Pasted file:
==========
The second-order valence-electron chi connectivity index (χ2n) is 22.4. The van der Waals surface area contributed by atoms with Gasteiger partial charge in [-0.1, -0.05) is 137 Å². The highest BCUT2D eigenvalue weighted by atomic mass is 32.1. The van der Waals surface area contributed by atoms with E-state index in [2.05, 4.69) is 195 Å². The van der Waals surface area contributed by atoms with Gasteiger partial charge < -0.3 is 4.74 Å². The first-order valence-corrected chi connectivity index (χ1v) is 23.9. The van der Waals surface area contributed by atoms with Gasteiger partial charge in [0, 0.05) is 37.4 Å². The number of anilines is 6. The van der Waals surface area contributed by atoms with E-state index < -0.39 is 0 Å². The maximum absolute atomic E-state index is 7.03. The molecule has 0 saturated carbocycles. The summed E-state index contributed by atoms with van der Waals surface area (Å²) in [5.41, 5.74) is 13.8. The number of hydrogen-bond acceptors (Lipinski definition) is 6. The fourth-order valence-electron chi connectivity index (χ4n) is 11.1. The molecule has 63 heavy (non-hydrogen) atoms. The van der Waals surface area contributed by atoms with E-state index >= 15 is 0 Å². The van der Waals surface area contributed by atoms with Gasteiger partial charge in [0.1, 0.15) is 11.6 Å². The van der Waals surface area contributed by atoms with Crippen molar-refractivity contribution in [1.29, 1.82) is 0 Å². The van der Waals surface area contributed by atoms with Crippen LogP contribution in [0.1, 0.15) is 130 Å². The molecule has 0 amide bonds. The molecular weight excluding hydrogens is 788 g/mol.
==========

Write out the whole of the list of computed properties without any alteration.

The second-order valence-electron chi connectivity index (χ2n) is 22.4. The van der Waals surface area contributed by atoms with Gasteiger partial charge in [-0.1, -0.05) is 137 Å². The highest BCUT2D eigenvalue weighted by atomic mass is 32.1. The van der Waals surface area contributed by atoms with E-state index in [2.05, 4.69) is 195 Å². The van der Waals surface area contributed by atoms with Gasteiger partial charge < -0.3 is 4.74 Å². The first-order valence-corrected chi connectivity index (χ1v) is 23.9. The van der Waals surface area contributed by atoms with Gasteiger partial charge in [0, 0.05) is 37.4 Å². The number of anilines is 6. The van der Waals surface area contributed by atoms with E-state index < -0.39 is 0 Å². The maximum absolute atomic E-state index is 7.03. The molecule has 0 saturated carbocycles. The summed E-state index contributed by atoms with van der Waals surface area (Å²) in [5.41, 5.74) is 13.8. The number of hydrogen-bond acceptors (Lipinski definition) is 6. The fourth-order valence-electron chi connectivity index (χ4n) is 11.1. The molecule has 63 heavy (non-hydrogen) atoms. The van der Waals surface area contributed by atoms with E-state index >= 15 is 0 Å². The van der Waals surface area contributed by atoms with Gasteiger partial charge in [0.1, 0.15) is 11.6 Å². The van der Waals surface area contributed by atoms with Crippen molar-refractivity contribution in [1.29, 1.82) is 0 Å². The van der Waals surface area contributed by atoms with Crippen LogP contribution in [0.1, 0.15) is 130 Å². The molecule has 0 amide bonds. The molecular weight excluding hydrogens is 788 g/mol.